I tried a wine last month that stopped me in my tracks. It was a red aged in amphorae, traditional clay jars, from Armenia. I know what you're thinking: a wine from a former Soviet republic made using ancient technology? It's going to be pretty funky. Not a bit of it, however; this was a wine with absolute purity of fruit; the tannins were prominent but smooth, and the perfume was magical. The bottle, a 2014 Zorah Karasi (meaning amphora in Armenian), had more than a hint of Barolo about it, with its mixture of fragrance and power but with a heady, spicy quality that makes it unique.
The Italian comparison is apt because the man behind the wine, Zorik Gharibian, was brought up in Italy. He described himself to me as "100% Italian and 100% Armenian." He went into the fashion business in Milan and married Yeraz Tovmasyan, a Swedish-Armenian raised in London. "Like Cabernet Sauvignon, Armenians will grow anywhere," he said. Gharibian and Tovmasyan both loved the wines of Tuscany and dreamed of buying an estate in Chianti.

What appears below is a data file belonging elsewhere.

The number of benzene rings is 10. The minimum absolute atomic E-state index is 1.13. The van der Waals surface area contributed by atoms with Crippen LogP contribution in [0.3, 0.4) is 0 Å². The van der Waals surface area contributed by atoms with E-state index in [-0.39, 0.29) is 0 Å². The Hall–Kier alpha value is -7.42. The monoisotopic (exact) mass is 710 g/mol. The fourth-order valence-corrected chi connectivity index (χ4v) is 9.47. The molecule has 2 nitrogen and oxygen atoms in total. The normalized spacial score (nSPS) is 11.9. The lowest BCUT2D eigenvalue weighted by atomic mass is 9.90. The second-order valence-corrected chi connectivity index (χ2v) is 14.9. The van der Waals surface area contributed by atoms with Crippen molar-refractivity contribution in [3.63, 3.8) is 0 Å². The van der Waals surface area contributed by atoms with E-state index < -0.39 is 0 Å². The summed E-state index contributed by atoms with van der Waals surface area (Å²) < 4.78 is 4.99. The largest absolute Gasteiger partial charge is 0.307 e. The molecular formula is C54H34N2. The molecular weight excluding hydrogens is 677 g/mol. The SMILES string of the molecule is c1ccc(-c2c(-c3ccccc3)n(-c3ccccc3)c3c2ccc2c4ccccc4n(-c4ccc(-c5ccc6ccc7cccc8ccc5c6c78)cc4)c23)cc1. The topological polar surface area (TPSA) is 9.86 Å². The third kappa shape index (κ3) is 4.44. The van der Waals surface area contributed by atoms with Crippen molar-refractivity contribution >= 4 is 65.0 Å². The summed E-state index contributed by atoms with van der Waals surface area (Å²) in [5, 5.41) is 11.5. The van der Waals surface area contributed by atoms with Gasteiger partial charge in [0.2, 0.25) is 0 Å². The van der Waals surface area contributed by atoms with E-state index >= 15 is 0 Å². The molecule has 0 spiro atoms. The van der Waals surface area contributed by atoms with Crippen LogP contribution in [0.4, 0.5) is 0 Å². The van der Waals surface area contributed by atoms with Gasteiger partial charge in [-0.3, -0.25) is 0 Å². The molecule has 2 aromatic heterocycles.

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In 1998, following the collapse of the Soviet Union, Gharibian visited his homeland for the first time. He remembers feeling at once like he had come home. One thing he remembers not so fondly, however, are the awful headaches he got from the rough local wine. Yet all around him, Gharibian saw evidence that Armenia was once a great winemaking nation. The monasteries were festooned with vinous decorations. Abandoned vineyards spotted the landscape. And in many domestic cellars, he saw clay amphorae, previously used for fermentation, sitting unused. Armenian wine is probably the oldest in the world. There's evidence that grapes were fermented there more than 6,000 years ago. The wine tradition was continued in monasteries throughout the Middle Ages and, despite invasions from Russians, Persians, Arabs and Turks, right up to the 20th century.